All this is about to change. Slowly at first, but with compounding momentum, an accessible conception of brain function will spread through both the language and the practice of human social commerce. We will all become more explicitly conscious of the chemical, neuronal, and computational details of each other's ongoing brain activities, and we will respond to and manipulate those activities accordingly. They will eventually become a seamless part of our Lebenswelt, as familiar as our fingers.

This expansion of our neural consciousness will be driven by two distinct forces. The first is a push from within the several sciences of the brain. Here there is genuine cause to marvel. The last decade has brought dramatic improvements in experimental technology, especially in the form of non-invasive brain-scanning machines that allow us to discern - in live, awake human subjects - brain anatomy and physiological activity to a spatial resolution of a millimetre and to a temporal resolution of fractions of a second. What was hidden before is hidden no longer.

Or, more accurately, not entirely hidden: the significance of specific brain areas and their fleeting neural activities is certainly not written on their sleeves, even when they are rendered visible in the laboratory. But once opened to the extended gaze of science, localised brain damage can be correlated with evident deficits in the patient's behaviour, and focal neural activity can be correlated with familiar cognitive and emotional activity. The result is a map of localised cognitive function and computational interaction, a map slightly different for each individual, a map unprecedented in its informed resolution.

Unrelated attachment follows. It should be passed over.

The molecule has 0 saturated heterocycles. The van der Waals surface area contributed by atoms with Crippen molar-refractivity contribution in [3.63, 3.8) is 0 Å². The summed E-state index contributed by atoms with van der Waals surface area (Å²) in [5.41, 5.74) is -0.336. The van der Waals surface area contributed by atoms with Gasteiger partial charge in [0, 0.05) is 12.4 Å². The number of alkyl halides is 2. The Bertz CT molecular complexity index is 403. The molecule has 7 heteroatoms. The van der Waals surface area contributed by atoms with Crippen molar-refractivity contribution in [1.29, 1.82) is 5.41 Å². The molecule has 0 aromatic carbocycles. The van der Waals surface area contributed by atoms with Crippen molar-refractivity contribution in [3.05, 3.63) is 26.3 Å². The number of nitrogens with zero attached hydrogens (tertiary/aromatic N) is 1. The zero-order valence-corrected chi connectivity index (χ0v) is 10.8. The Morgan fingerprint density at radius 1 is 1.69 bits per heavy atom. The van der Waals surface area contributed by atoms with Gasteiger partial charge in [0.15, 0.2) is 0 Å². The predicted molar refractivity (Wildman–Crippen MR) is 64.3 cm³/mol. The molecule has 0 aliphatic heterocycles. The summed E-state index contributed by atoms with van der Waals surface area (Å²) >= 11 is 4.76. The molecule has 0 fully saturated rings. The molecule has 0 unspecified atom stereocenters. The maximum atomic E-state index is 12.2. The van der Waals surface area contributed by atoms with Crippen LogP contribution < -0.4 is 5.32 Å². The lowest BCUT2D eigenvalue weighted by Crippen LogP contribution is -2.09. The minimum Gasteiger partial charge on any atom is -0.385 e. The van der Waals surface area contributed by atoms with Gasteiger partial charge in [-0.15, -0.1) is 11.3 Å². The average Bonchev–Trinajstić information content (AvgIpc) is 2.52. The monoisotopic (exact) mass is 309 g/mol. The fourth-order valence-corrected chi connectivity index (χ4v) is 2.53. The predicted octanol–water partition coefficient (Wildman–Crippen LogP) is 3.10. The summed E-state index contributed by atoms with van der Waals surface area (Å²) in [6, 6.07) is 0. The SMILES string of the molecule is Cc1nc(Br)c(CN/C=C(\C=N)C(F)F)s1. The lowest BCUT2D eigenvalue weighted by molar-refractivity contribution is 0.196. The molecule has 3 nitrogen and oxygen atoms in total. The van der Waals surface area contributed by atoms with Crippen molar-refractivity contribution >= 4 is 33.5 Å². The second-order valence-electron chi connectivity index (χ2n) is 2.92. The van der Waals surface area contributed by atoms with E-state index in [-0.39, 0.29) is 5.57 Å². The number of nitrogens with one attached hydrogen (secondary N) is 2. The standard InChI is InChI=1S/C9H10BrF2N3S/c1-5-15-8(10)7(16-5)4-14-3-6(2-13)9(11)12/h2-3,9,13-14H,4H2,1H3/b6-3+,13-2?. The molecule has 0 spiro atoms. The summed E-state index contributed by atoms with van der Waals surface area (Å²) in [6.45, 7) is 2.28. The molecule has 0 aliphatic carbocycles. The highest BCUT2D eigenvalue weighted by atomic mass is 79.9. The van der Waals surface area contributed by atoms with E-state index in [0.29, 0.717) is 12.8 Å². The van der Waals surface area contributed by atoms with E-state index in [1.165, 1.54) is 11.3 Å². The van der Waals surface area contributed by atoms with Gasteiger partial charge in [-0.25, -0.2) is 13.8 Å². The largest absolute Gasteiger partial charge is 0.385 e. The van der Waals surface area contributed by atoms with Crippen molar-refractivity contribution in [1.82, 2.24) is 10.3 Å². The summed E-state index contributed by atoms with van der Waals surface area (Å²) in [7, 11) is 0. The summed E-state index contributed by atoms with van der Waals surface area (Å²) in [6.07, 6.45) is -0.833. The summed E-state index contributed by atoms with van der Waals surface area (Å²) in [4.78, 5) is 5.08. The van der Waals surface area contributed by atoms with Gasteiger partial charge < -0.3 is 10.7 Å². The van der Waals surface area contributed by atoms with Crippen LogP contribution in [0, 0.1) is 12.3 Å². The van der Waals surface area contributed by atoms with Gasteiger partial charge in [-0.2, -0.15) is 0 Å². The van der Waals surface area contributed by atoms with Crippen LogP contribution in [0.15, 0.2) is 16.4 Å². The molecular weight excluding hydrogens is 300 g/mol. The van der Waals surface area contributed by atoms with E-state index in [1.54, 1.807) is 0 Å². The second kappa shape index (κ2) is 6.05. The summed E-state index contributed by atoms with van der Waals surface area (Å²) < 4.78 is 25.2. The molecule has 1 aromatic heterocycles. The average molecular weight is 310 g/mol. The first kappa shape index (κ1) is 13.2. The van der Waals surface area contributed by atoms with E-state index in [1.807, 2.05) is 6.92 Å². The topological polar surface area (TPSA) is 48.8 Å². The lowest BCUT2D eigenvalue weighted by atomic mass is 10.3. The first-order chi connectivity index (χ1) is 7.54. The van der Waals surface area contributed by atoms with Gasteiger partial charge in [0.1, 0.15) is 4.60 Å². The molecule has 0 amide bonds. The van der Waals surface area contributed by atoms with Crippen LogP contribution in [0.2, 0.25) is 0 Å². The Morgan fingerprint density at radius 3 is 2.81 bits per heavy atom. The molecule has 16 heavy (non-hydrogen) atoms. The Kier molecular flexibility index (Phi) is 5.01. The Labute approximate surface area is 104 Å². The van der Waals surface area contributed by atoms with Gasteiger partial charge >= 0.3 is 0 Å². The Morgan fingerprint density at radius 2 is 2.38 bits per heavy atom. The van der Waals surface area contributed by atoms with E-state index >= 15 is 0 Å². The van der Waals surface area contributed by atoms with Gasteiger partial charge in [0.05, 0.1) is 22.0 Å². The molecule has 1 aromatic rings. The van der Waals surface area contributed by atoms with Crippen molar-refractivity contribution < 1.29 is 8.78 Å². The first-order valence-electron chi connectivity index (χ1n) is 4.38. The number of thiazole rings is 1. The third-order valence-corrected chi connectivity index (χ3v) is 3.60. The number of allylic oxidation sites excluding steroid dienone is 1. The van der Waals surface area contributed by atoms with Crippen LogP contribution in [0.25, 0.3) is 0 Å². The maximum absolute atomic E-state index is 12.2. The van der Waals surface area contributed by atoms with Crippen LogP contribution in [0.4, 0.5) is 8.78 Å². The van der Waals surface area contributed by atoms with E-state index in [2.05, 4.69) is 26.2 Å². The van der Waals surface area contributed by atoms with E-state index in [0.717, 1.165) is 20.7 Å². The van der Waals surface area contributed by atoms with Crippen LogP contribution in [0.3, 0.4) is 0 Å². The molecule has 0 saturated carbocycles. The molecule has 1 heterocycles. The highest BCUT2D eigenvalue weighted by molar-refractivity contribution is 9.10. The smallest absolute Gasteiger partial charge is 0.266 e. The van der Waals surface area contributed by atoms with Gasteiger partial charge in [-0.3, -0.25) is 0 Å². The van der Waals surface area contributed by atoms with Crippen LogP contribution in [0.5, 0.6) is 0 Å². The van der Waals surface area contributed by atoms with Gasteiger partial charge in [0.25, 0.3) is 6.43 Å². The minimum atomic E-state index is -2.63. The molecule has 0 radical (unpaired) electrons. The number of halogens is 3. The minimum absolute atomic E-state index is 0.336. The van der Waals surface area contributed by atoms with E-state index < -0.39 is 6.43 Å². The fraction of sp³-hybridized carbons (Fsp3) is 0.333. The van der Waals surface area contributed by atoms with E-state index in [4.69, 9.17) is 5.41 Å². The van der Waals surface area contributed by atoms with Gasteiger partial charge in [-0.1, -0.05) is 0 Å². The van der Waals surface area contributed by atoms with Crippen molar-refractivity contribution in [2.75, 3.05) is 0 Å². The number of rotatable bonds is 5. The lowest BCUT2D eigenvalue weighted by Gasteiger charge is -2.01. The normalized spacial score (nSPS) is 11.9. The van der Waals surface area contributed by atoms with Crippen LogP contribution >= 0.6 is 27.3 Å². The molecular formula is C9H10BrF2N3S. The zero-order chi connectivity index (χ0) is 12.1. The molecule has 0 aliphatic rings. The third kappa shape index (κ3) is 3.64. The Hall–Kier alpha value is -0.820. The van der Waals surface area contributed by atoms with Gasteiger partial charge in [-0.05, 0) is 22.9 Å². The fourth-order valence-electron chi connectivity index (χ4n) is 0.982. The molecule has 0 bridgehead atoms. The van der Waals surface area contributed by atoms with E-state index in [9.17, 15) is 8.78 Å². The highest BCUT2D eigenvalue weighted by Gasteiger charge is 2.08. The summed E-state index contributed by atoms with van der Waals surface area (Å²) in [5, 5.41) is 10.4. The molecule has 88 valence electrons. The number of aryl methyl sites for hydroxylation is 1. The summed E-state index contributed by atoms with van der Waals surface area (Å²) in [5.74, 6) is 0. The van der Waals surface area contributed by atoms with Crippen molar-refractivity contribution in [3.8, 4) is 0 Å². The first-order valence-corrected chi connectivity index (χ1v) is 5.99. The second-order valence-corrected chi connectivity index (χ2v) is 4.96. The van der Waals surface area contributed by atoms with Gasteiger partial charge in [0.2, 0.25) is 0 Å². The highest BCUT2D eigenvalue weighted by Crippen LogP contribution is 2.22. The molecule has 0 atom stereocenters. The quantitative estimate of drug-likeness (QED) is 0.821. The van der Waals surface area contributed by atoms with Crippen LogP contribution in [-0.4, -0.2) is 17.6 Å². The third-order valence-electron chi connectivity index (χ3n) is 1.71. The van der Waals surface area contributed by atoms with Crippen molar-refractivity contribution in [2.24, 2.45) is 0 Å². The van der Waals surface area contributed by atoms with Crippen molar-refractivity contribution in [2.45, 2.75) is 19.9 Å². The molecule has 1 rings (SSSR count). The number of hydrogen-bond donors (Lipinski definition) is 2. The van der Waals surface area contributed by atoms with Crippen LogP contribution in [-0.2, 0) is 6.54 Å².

Experimental results at the chemical level are no less important, and they reveal further correlations with the cognitive phenomena picked up in brain scans. Communication between neurones is always modulated by a proper mix of site-specific neurochemicals. Disruption of that mix, by disease or by drugs, can corrupt the emotional, behavioural, or cognitive profile of the affected individual. Equally, restoration of that neurochemical mix, by compensatory drugs, can often reconstitute the victim's original profile. This is quite real. Our best handles on schizophrenia, mania, major depression, and obsessive-compulsive disorder, for example, are all purely pharmacological in nature: chlorpromazine for the first, lithium salts for the second, and fluoxetine for the last two. These are all imperfect, especially the first two, but their benign effects are dramatic, and no other form of therapy seems to touch these crippling disorders.